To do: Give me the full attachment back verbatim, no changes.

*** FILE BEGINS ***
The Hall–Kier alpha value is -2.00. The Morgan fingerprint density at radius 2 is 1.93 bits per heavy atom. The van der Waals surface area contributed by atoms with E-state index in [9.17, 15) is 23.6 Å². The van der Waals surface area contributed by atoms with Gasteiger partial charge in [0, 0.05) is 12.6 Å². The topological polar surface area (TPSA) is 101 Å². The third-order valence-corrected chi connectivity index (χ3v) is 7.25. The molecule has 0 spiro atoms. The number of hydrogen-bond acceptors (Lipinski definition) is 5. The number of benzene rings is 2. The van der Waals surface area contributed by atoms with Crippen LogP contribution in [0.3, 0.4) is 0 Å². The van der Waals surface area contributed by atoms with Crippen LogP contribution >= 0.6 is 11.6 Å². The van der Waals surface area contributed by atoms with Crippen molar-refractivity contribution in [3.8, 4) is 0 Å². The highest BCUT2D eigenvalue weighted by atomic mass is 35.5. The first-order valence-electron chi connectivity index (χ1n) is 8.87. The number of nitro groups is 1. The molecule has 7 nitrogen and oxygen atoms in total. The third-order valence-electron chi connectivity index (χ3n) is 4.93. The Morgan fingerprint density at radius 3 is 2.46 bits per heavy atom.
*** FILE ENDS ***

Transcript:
The Hall–Kier alpha value is -2.00. The Morgan fingerprint density at radius 2 is 1.93 bits per heavy atom. The van der Waals surface area contributed by atoms with E-state index in [9.17, 15) is 23.6 Å². The van der Waals surface area contributed by atoms with Gasteiger partial charge in [0, 0.05) is 12.6 Å². The topological polar surface area (TPSA) is 101 Å². The third-order valence-corrected chi connectivity index (χ3v) is 7.25. The molecule has 0 spiro atoms. The number of hydrogen-bond acceptors (Lipinski definition) is 5. The number of benzene rings is 2. The van der Waals surface area contributed by atoms with Crippen LogP contribution in [0.3, 0.4) is 0 Å². The van der Waals surface area contributed by atoms with Crippen LogP contribution >= 0.6 is 11.6 Å². The van der Waals surface area contributed by atoms with Crippen molar-refractivity contribution in [3.8, 4) is 0 Å². The highest BCUT2D eigenvalue weighted by atomic mass is 35.5. The first-order valence-electron chi connectivity index (χ1n) is 8.87. The number of nitro groups is 1. The molecule has 7 nitrogen and oxygen atoms in total. The third-order valence-electron chi connectivity index (χ3n) is 4.93. The Morgan fingerprint density at radius 3 is 2.46 bits per heavy atom.